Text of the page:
The holidays are traditionally a time to indulge in great food -– mashed potatoes laced with butter, creamy cheeses, and rich desserts. And splurging a little isn’t necessarily a bad thing. What can expand your waistline — and make you feel overfull and groggy — is overeating. But new research can help you keep control over your eating, so that you can have your cake — and your health too.
Advice to slow down when eating has been around for years. The theory is that it takes some time for the signal that you’re full to reach your awareness. New research conducted at the University of Rhode Island, presented at the North American Association for the Study of Obesity (NAASO)’s conference in 2006, seem to prove this dieting lore right.
In the study, 30 women made two visits to Melanson’s lab. Each time they were given a large plate of pasta and told to eat as much as they wanted. When they were told to eat quickly, they consumed 646 calories in nine minutes, but when they were encouraged to pause between bites and chew each mouthful 15 to 20 times, they ate just 579 calories in 29 minutes.
Thy also reported feeling more satiated at the end of the slower meal, and even an hour later. As well, the women said they enjoyed the meal more when they ate more slowly.
Watch (no, really, watch) your portion size
In his book Mindless Eating, Brian Wansink, Ph.D., of Cornell University, describes an experiment in his opening chapter. Moviegoers were offered a free bucket of popcorn, some large buckets, some medium, and some small. All of the popcorn was stale — relatively unappetizing, especially compared to holiday goodies.
After the movie they were asked about what they ate. Here’s his account of what happened:
“When the people who had been given the large buckets handed their leftover popcorn to us, we said, ‘Some people tonight were given medium-size buckets of popcorn, and others, like yourself, were given these large-size buckets. We have found that the average person who is given a large-size container eats more than if they are given a medium-size container. Do you think you ate more because you had the large size?’ Most disagreed. Many smugly said, ‘That wouldn’t happen to me,’ ‘Things like that don’t trick me,’ or ‘I’m pretty good at knowing when I’m full.’
That may be what they believed, but it is not what happened.
Weighing the buckets told us that the big-bucket group people ate an average of 173 more calories of popcorn.”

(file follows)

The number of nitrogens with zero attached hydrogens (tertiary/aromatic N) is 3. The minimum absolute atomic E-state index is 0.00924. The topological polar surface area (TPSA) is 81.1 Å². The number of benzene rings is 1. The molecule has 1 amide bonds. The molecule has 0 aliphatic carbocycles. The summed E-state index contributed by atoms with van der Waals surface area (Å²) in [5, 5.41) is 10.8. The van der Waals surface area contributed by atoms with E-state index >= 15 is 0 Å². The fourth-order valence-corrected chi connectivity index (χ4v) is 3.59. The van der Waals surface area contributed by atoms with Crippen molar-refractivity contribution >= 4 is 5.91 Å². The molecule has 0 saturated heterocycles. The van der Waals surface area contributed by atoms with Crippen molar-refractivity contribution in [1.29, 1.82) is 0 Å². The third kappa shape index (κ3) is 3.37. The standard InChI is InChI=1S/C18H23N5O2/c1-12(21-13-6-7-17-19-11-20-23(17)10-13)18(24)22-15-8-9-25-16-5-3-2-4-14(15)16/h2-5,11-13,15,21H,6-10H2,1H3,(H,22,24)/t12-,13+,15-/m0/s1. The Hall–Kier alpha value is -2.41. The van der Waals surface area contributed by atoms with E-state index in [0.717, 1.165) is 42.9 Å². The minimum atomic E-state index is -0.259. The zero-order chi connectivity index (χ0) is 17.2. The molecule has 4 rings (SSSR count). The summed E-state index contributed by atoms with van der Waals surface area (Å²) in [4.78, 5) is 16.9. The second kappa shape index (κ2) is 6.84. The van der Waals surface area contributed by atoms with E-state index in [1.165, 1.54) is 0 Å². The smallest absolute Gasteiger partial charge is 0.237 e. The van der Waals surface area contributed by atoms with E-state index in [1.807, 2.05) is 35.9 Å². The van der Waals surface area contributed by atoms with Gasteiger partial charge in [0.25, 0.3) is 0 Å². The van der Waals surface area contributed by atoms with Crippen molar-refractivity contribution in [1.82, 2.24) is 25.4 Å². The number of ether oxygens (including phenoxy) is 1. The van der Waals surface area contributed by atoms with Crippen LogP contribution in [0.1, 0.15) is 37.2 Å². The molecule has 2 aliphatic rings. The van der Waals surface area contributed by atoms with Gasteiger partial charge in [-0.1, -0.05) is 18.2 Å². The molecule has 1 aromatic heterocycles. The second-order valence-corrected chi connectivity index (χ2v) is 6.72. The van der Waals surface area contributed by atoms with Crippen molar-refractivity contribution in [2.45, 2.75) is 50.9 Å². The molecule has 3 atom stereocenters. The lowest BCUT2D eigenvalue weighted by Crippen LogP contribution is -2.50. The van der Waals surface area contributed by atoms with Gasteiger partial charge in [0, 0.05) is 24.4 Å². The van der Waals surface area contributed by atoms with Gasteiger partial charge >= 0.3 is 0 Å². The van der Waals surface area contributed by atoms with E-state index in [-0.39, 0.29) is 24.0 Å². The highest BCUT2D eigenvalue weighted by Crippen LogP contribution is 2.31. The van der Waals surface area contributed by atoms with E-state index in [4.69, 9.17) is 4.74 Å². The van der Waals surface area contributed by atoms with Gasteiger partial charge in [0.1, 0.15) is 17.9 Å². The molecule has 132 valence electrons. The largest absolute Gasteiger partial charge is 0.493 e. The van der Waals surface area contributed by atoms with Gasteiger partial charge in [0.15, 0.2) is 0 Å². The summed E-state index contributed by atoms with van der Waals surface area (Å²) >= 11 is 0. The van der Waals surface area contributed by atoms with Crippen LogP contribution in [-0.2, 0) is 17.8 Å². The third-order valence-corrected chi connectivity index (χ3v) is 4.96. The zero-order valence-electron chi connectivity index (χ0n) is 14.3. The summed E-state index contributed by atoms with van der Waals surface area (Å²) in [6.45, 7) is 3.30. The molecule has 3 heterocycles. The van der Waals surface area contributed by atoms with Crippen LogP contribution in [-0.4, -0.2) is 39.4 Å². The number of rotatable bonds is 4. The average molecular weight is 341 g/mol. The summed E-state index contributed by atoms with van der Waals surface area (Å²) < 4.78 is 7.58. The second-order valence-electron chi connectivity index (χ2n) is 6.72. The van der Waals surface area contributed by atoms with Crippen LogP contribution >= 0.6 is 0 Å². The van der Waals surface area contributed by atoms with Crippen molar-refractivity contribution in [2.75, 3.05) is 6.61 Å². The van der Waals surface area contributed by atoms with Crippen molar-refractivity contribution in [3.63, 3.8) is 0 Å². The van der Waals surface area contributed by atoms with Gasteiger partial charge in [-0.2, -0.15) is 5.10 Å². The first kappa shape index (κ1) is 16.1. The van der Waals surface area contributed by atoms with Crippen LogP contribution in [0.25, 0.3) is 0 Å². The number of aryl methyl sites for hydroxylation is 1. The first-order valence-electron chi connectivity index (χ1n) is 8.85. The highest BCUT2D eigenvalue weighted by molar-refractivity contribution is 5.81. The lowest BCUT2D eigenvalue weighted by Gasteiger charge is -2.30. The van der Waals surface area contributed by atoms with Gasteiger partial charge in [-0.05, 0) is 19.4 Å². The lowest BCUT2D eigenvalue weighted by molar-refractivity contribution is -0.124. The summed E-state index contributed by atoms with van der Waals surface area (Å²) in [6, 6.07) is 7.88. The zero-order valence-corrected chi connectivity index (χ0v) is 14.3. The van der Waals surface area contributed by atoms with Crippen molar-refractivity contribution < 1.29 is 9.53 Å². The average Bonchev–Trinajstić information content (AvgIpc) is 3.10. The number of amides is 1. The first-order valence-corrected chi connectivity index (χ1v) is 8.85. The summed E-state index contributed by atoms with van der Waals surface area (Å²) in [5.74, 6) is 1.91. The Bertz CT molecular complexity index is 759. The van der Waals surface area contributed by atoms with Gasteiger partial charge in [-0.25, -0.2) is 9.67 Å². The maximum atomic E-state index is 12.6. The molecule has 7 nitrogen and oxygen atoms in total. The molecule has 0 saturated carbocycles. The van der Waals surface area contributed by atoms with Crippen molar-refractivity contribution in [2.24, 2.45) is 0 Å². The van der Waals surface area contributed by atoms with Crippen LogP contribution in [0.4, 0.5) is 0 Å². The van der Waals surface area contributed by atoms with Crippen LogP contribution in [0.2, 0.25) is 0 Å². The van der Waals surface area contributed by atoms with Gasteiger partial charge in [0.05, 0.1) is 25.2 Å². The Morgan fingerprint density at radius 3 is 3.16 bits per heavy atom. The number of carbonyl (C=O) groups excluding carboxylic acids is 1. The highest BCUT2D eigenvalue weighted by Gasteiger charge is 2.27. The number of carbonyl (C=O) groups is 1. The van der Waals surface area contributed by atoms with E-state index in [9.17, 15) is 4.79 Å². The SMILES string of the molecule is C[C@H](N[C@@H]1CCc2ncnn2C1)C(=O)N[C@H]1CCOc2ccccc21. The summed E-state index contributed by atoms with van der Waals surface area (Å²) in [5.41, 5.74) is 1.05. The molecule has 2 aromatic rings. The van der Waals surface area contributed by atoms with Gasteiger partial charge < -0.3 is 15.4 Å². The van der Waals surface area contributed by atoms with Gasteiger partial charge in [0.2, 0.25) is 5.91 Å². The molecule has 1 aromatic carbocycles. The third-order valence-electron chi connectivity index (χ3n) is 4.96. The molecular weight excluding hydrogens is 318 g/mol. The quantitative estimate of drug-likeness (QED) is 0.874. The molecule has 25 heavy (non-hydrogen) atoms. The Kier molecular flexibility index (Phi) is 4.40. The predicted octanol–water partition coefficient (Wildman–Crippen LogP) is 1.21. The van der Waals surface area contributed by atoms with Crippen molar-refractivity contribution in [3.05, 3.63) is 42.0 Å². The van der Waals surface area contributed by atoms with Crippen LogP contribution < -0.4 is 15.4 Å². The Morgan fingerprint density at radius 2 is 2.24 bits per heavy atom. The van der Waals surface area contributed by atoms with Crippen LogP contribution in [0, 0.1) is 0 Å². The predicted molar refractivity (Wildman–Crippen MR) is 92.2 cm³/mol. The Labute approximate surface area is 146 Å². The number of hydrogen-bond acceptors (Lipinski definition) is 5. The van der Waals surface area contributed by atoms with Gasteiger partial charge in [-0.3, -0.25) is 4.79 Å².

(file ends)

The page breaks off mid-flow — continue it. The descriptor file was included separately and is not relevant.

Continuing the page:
The lesson for holiday eaters? Use a small plate, and choose your fare carefully. It’s probably best not to sit in front of the chips and dip, or keep a platter right by your plate.
Dr. Wansink’s book provides a lot more information on the research into eating habits and how to apply it.
Get some rest
Travel and holiday activities like shopping and parties can really affect the amount of sleep you get at this time of year. But getting a good night’s sleep can also be important for your waistline.
A study presented at the 2004 Annual Scientific Meeting of the NAASO, by researchers at Columbia University’s Mailman School of Public Health and the Obesity Research Center, demonstrated a clear link between the risk of being obese and the number of hours of sleep each night. This remained true even after controlling for depression, physical activity, alcohol consumption, ethnicity, level of education, age and gender.
“The results are somewhat counterintuitive, since people who sleep less are naturally burning more calories,” said lead researcher James Gangwisch, a post-doctoral fellow in psychiatric epidemiology at Columbia University, in a NAASO press release. “But we think it has more to do with what happens to your body when you deprive it of sleep as opposed to the amount of physical activity that you get. Other studies have shown that leptin levels decrease and grehlin levels increase in people who are sleep-deprived, leading to increased appetite and consumption.”
Skip the sweet drinks
Eggnog is obviously a culprit when it comes to expanding waistlines. But other sweet drinks served around the holidays can contribute unnecessary calories to your diet. And if you continue to treat yourself to a sweetened beverage, you could impact your health over the long term.
“Soft drinks are the leading source of added sugar in the American diet. They provide a large amount of excess calories and no nutritional value,” said Matthias Schulze in a press released from the Harvard School of Public Health (HSPH), lead author of the study. “Our results show that increasing one’s consumption of sugary soft drinks significantly increases the risk for weight gain and type 2 diabetes.” The study was published in the August 25, 2004 issue of the Journal of the American Medical Association (JAMA).
So consider choosing herbal tea — at least after the season is over. Happy holidays!